The arguments for young people's involvement in decisions about science funding

The following is a version of an article I wrote for the British Science Association’s magazine in May 2009. It puts forward some arguments for why I think young people should be involved in decisions about science funding. I’m posting it now because it’s relevant to conversations we were having on twitter yesterday.

There are further arguments, not covered here, which are that having to explain their work and its implications to teenagers helps scientists think them through. And that kids are good bullshit detectors. I might get round to writing a post on those aspects one day.

“Interesting but badly paid work on offer” said the email. As an out-of-work TV researcher, paid work sounded good and interesting was even better. I signed up for two weeks as an online moderator for a youth engagement project called I’m a Councillor, Get me out of Here!

The event got young people talking to and voting for their councillors and the way it grabbed me took me by surprise.

The young people were honest, earnest, sparky, warm – and so frustrated. I began to see that our society scapegoats and marginalises young people, and that this wasn’t the way to help them grow up happy, sane and integrated into society.

During the event I saw councillors and teenagers making connections. I saw young people blossom as we gave them a voice that was listened to. “Why don’t we do this for science?” I thought.

Several years later we have now run two I’m a Scientist events and they’ve worked even better than I’d hoped. I firmly believe we should go further and use events like this to give young people some real input into funding decisions in science. I think there are several moral arguments for this:-

1. They are the adults of the future.

Young people will be affected by the decisions made now far more than most adults, because they will live with the results for longer. Shouldn’t they have some say in the world we make for them.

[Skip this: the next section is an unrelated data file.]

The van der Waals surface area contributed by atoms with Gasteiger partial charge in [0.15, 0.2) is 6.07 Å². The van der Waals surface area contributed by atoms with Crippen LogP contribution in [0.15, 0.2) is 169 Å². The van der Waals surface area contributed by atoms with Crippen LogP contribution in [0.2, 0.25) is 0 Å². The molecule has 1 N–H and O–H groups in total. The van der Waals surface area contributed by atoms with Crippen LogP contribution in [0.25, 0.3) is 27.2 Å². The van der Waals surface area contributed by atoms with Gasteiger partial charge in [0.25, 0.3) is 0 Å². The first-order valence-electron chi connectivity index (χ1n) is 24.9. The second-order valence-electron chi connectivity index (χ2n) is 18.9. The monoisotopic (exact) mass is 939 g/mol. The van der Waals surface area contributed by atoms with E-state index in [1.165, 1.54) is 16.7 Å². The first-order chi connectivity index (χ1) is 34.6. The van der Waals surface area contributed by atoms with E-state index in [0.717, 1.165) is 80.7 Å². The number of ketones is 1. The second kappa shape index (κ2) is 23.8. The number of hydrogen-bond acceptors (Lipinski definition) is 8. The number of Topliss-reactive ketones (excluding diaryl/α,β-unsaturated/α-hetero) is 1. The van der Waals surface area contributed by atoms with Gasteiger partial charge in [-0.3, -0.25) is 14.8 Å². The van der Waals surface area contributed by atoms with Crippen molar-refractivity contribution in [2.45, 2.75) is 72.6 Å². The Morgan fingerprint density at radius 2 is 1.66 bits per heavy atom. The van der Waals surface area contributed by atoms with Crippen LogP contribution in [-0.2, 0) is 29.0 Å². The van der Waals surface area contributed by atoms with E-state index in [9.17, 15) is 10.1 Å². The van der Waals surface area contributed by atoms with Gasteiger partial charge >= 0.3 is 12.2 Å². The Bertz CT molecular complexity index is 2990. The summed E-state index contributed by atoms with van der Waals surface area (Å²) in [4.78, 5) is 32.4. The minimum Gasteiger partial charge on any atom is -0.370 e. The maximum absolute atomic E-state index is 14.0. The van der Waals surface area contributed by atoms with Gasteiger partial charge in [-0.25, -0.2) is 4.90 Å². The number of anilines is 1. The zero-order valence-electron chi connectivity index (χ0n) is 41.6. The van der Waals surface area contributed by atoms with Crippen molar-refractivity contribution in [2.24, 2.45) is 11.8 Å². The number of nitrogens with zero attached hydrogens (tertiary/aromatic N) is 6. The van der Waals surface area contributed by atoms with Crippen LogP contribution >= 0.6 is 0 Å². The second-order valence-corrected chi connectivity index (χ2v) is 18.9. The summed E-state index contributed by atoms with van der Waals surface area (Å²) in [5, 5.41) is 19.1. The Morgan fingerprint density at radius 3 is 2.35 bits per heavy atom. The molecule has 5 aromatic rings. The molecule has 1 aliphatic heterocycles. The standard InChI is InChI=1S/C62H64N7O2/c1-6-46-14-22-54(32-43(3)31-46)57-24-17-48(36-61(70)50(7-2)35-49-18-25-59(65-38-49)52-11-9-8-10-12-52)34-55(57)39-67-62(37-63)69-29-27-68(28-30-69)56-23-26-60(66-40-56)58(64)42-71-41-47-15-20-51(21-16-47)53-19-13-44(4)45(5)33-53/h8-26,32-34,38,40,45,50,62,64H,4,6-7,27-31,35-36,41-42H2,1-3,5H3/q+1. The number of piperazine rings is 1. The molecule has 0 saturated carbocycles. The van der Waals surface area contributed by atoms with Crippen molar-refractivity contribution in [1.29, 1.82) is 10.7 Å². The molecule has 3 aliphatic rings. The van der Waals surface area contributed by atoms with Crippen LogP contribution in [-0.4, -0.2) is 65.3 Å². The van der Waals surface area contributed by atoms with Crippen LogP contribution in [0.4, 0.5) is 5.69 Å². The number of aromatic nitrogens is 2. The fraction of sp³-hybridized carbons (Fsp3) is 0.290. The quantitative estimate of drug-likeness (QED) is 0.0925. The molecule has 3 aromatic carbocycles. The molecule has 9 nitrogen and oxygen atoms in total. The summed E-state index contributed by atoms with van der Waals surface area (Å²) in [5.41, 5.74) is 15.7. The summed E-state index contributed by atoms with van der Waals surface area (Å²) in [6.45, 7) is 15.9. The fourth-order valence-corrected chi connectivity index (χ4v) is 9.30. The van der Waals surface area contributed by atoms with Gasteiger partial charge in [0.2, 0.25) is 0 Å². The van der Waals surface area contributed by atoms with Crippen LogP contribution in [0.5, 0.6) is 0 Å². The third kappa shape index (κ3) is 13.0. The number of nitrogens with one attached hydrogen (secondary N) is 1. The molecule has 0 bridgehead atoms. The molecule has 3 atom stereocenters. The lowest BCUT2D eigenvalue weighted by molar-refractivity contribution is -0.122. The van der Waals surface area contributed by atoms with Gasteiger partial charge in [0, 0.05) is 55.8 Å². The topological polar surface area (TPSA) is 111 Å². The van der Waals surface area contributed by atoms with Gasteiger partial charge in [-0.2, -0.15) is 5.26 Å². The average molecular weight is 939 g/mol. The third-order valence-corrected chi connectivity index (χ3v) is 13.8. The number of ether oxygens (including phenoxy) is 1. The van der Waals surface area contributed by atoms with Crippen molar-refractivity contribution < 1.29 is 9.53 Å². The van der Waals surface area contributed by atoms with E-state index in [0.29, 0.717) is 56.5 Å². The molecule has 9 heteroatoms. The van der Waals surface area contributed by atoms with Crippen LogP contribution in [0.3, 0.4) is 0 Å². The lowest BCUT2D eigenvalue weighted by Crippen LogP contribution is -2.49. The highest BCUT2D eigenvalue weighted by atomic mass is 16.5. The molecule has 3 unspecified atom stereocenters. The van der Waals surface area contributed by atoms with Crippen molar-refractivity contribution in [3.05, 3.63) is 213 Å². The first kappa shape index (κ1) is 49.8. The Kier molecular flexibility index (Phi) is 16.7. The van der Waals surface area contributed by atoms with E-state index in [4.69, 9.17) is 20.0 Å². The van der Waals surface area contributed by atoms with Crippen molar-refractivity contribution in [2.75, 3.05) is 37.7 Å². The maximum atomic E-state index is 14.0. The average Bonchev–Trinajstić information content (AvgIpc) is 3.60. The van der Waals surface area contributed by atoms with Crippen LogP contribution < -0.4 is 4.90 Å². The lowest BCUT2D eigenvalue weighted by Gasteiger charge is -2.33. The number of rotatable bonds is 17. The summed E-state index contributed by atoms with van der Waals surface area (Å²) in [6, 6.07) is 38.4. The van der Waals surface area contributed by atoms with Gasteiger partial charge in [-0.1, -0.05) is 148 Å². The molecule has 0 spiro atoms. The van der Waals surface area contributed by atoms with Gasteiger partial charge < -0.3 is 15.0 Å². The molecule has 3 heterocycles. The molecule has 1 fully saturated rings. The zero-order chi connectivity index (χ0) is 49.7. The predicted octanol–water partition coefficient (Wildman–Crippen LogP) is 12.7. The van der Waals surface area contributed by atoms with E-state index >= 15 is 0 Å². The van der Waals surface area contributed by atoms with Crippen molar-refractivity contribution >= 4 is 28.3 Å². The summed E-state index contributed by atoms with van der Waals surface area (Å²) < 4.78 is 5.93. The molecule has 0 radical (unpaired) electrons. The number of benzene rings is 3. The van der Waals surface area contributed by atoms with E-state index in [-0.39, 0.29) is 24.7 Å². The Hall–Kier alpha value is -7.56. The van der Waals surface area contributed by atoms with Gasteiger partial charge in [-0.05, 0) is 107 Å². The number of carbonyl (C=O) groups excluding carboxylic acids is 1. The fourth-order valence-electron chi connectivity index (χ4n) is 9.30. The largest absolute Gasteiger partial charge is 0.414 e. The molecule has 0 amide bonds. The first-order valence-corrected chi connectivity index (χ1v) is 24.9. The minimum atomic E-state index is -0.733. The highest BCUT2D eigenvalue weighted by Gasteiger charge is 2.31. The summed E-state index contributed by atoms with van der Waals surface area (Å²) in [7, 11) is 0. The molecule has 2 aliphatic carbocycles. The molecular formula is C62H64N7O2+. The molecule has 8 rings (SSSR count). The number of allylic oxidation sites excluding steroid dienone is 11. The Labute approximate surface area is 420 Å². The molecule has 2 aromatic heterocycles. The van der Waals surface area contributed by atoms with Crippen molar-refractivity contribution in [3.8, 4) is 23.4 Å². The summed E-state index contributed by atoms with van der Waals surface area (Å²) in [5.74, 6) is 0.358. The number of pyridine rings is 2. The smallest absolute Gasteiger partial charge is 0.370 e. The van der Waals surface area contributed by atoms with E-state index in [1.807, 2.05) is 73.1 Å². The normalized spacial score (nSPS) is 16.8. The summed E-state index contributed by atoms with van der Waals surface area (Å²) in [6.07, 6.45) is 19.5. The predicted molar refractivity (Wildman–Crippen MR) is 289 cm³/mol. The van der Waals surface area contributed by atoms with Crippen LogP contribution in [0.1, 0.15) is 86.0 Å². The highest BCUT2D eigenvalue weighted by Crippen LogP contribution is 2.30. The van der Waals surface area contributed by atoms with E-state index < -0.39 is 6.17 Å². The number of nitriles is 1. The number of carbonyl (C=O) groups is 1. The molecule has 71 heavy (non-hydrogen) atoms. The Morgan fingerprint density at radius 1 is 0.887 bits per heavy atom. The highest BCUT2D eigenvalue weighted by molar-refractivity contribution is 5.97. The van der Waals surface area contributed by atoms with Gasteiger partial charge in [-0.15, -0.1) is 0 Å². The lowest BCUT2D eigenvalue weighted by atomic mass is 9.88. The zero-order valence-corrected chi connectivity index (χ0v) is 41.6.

2. They are the young people of now.

Even when today’s teenagers are grown up, there will still be new teenagers. If there are ways that teenagers are particularly affected by science and technology then isn’t it only democratic to have some input from actual teenagers?

3. Engagement just has to be two-way.

If we want people to engage with science, then it can’t be a one-way street. People aren’t just an audience for our clever science, nor just a chequebook to pay for it. If we want their attention and their money then we need to give them a say too. This argument applies to young people as much as the rest of the population.

I think there’s a pragmatic argument too: people engage much better if they are included, not lectured at. They take more of an interest in things they can affect, they feel ownership over things they’ve been involved with and they learn by doing more than they learn by rote.

So are there risks of giving young people some input into funding decisions? Well, some would suggest young people might make the ‘wrong’ decisions. I’m not sure how we know what the ‘right’ decisions are though. If wrong means ‘not the same as the experts’, then surely all arguments for public participartion fall at the same hurdle?

Another objection I’ve heard is that it would trivialise the funding process (and by extension, science). It’s the people who haven’t taken part in the event who think this.

I’ve stood in a classroom observing an I’m a Scientist lesson, eavesdropping on a group of young people fiercely disagreeing about which scientist to vote for. One scientist was trying to reduce road deaths, another developing anti-cancer drugs. The students earnestly argued back and forth about the numbers killed on the roads or by cancer, whether that was all cancers or just specific ones, how many a given treatment might save, how to factor in people not killed but maimed.

Most young people take the responsibility they’ve been given very seriously – the more so because they appreciate that they’ve been trusted with something, which is not the way they are normally treated by the adult world.  It is my experience that, given the chance, young people are very capable of making informed and considered decisions. So let’s give them the chance.

Posted on October 28, 2010 by in Science Engagement. Comments Off on The arguments for young people's involvement in decisions about science funding